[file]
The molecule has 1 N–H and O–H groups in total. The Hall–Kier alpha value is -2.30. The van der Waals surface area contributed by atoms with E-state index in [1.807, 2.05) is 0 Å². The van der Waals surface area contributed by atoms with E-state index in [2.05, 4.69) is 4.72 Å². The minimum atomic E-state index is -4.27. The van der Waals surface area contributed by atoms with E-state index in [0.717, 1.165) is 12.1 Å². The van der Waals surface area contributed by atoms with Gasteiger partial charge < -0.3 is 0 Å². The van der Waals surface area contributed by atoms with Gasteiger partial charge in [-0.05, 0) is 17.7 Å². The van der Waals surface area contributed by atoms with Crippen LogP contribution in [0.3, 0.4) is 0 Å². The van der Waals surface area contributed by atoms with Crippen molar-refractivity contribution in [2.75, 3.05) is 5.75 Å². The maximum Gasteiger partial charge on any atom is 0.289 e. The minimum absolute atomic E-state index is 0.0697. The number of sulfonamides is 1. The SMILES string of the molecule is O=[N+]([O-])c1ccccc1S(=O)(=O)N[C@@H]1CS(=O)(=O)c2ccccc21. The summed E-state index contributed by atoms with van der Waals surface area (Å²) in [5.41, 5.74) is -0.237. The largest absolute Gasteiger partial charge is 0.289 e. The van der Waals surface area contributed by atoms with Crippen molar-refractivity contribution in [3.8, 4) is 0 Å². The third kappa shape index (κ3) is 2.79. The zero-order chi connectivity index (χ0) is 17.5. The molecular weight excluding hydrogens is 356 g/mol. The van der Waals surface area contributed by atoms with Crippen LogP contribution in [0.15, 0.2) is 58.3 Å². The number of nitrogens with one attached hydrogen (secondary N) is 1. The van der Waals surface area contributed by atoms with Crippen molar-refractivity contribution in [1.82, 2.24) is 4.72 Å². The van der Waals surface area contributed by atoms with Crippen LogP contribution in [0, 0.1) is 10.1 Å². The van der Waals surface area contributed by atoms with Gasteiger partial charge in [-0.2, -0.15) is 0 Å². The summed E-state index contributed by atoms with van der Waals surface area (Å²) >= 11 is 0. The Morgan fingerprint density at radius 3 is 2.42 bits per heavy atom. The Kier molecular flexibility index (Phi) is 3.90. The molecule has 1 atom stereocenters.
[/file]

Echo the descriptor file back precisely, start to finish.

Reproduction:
The molecule has 1 N–H and O–H groups in total. The Hall–Kier alpha value is -2.30. The van der Waals surface area contributed by atoms with E-state index in [1.807, 2.05) is 0 Å². The van der Waals surface area contributed by atoms with E-state index in [2.05, 4.69) is 4.72 Å². The minimum atomic E-state index is -4.27. The van der Waals surface area contributed by atoms with E-state index in [0.717, 1.165) is 12.1 Å². The van der Waals surface area contributed by atoms with Gasteiger partial charge < -0.3 is 0 Å². The van der Waals surface area contributed by atoms with Gasteiger partial charge in [-0.05, 0) is 17.7 Å². The van der Waals surface area contributed by atoms with Crippen LogP contribution in [0.3, 0.4) is 0 Å². The van der Waals surface area contributed by atoms with Crippen molar-refractivity contribution in [2.75, 3.05) is 5.75 Å². The maximum Gasteiger partial charge on any atom is 0.289 e. The minimum absolute atomic E-state index is 0.0697. The number of sulfonamides is 1. The SMILES string of the molecule is O=[N+]([O-])c1ccccc1S(=O)(=O)N[C@@H]1CS(=O)(=O)c2ccccc21. The summed E-state index contributed by atoms with van der Waals surface area (Å²) in [5.41, 5.74) is -0.237. The largest absolute Gasteiger partial charge is 0.289 e. The van der Waals surface area contributed by atoms with Crippen molar-refractivity contribution in [3.8, 4) is 0 Å². The third kappa shape index (κ3) is 2.79. The zero-order chi connectivity index (χ0) is 17.5. The molecular weight excluding hydrogens is 356 g/mol. The van der Waals surface area contributed by atoms with Crippen LogP contribution in [0.15, 0.2) is 58.3 Å². The number of nitrogens with one attached hydrogen (secondary N) is 1. The van der Waals surface area contributed by atoms with Crippen molar-refractivity contribution in [1.82, 2.24) is 4.72 Å². The van der Waals surface area contributed by atoms with Crippen LogP contribution in [0, 0.1) is 10.1 Å². The van der Waals surface area contributed by atoms with Gasteiger partial charge in [-0.2, -0.15) is 0 Å². The summed E-state index contributed by atoms with van der Waals surface area (Å²) >= 11 is 0. The Morgan fingerprint density at radius 3 is 2.42 bits per heavy atom. The Kier molecular flexibility index (Phi) is 3.90. The molecule has 1 atom stereocenters.